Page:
Proponents say repealing the 17th Amendment would make Senators more responsive to state governments. But Salon's Alex Seitz-Wald disagrees, pointing out the 17th Amendment was originally designed to prevent corruption.
But repealing the 17th Amendment would be far worse than merely undemocratic. In fact, democracy wasn’t the main motivation behind the amendment at all; corruption was. If you think campaign finance is bad now, image how much easier it is to buy an election when you only have to reach a handful of state legislators instead of an entire state’s electorate. Lewis Gould, a history professor emeritus at the University of Texas at Austin who wrote a book about the Senate in the 20th century, told Salon that by the turn of the century, there was a “stench in the nostrils” of many Americans about how senators were elected. “It was much easier to manipulate and much cheaper — the cost per vote was much smaller,” he explained.
The Senate developed such a bad reputation that a popular fable had it that President Grover Cleveland’s wife woke him up in the middle of the night to alert him that there were “robbers in the house.” To that, a sleepy Cleveland replied, “I think you are mistaken. There are no robbers in the House, but there are plenty in the Senate.” Sen. William Frye from Maine wrote to a friend in 1889, “You do not believe that a man should buy a United States Senatorship, nor do I, yet there are several in our distinguished body who hold their seats by purchase.”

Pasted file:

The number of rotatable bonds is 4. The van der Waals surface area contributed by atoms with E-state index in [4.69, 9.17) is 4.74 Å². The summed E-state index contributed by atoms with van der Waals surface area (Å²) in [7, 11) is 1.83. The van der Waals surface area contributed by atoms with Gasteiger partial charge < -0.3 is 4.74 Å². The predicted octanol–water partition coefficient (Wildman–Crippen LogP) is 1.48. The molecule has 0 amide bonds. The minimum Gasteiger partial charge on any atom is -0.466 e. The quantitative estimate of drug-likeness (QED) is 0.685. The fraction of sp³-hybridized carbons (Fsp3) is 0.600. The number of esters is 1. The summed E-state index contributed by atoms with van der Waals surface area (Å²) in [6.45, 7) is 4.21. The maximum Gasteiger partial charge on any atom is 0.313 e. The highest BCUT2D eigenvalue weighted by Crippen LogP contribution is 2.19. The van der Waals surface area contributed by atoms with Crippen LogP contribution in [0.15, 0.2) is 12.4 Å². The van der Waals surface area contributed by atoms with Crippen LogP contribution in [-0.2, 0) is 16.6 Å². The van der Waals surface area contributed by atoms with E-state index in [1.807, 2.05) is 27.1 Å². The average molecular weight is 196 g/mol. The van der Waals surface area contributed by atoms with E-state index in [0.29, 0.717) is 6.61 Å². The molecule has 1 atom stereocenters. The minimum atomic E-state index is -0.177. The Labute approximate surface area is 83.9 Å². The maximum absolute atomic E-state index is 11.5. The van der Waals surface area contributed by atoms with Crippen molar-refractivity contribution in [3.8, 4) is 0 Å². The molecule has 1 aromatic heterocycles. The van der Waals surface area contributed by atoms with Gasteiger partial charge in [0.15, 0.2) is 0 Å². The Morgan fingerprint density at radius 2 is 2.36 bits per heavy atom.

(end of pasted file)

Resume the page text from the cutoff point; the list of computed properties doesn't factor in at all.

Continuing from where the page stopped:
The Senate’s official historical office notes:
Intimidation and bribery marked some of the states’ selection of senators. Nine bribery cases were brought before the Senate between 1866 and 1906. In addition, forty-five deadlocks occurred in twenty states between 1891 and 1905, resulting in numerous delays in seating senators. In 1899, problems in electing a senator in Delaware were so acute that the state legislature did not send a senator to Washington for four years.